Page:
The coronavirus is really harshin’ our vibe — but in one big way, that’s a good thing.
Our home planet literally vibrates as a result of human movement — from driving cars to industry to sporting events and concerts. However, lately, that seismic hum has dulled to a whisper thanks to the pandemic lockdown. As a result, we have now entered the quietest period of manmade seismic noise recorded in history, dubbed the “anthropause,” according to scientists.
“This quiet period is likely the longest and largest dampening of human-caused seismic noise since we started monitoring the Earth in detail using vast monitoring networks of seismometers,” said seismologist Stephen Hicks, from Imperial College London in the UK. “Our study uniquely highlights just how much human activities impact the solid Earth, and could let us see more clearly than ever what differentiates human and natural noise.”
And now, the lack of noise pollution could make it easier to track and predict earthquakes and volcanic eruptions.
Data collected from 268 seismic monitoring stations throughout 117 countries reflected this drastic reduction of noise readings. Outside of the COVID-19 era, these potentially life-saving facilities are set up to monitor Earth’s many movements. Usually, the anthropogenic hum interferes with gathering the clearest reading of seismic shift.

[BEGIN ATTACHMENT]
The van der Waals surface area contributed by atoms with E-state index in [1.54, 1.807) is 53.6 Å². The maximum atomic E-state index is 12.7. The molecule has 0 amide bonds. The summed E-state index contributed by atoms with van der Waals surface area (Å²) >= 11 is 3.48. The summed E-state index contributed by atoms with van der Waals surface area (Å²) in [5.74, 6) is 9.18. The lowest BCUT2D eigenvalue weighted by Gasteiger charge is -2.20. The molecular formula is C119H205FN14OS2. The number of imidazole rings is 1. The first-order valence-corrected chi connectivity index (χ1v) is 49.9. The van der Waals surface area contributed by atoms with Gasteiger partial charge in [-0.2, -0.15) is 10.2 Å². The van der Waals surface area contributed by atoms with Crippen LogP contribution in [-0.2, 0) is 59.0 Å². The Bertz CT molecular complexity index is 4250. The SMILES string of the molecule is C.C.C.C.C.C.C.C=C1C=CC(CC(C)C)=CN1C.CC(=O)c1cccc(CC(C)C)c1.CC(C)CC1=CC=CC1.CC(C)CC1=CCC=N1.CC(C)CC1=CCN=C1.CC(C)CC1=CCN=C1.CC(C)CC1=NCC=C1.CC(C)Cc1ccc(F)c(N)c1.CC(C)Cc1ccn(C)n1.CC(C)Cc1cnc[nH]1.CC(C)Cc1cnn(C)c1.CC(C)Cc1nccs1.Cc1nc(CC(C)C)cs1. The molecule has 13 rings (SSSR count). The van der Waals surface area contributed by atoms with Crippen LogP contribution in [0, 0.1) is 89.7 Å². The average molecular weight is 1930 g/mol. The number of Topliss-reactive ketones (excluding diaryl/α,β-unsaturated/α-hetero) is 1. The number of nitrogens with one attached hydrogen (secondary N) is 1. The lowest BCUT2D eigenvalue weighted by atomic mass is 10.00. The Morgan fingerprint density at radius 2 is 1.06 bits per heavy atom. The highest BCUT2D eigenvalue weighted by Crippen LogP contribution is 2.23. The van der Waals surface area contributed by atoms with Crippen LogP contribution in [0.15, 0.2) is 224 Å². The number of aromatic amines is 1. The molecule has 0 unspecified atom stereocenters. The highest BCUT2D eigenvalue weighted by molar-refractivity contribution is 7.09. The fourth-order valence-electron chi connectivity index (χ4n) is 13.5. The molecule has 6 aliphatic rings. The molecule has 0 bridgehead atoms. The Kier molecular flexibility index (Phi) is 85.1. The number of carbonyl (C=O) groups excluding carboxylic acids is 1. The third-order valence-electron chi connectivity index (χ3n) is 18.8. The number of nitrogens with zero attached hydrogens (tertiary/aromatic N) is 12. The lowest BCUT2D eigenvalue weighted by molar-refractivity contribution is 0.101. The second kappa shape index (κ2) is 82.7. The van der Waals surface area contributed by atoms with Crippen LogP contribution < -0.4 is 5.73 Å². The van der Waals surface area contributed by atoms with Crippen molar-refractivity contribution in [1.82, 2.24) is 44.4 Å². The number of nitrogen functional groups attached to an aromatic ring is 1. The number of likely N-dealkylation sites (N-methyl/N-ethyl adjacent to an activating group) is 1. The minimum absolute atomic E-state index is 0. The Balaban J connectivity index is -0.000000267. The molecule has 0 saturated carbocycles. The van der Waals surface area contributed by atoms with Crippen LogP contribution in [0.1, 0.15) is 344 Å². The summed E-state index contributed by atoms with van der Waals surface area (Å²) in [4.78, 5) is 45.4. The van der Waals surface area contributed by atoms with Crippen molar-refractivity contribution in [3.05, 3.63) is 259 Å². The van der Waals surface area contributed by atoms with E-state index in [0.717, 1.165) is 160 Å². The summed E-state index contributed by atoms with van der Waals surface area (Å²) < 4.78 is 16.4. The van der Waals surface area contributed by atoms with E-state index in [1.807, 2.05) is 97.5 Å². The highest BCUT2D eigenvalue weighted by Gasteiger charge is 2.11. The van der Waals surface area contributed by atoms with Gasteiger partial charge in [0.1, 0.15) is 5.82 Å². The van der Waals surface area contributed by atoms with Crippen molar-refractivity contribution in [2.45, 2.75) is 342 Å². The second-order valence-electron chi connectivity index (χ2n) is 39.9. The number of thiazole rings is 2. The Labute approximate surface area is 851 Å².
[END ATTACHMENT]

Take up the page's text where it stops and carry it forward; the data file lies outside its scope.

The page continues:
“With increasing urbanization and growing global populations, more people will be living in geologically hazardous areas,” said lead study author Thomas Lecocq, seismologist at the Royal Observatory of Belgium, whose study was published in the journal Science on Thursday.
“It will therefore become more important than ever to differentiate between natural and human-caused noise so that we can ‘listen in’ and better monitor the ground movements beneath our feet,” Lecocq explained. “This study could help to kick-start this new field of study.”
The planet’s stillness since February has established a new baseline for human activity, which will better help scientists analyze future data and the degree to which we’ve affected the Earth’s vibrations since the pre-industrial era. This new starting point will help researchers better predict impending seismic dangers.
“The lockdowns caused by the coronavirus pandemic may have given us a glimmer of insight into how human and natural noise interact within the Earth,” Hicks said.
“We hope this insight will spawn new studies that help us listen better to the Earth and understand natural signals we would otherwise have missed.”
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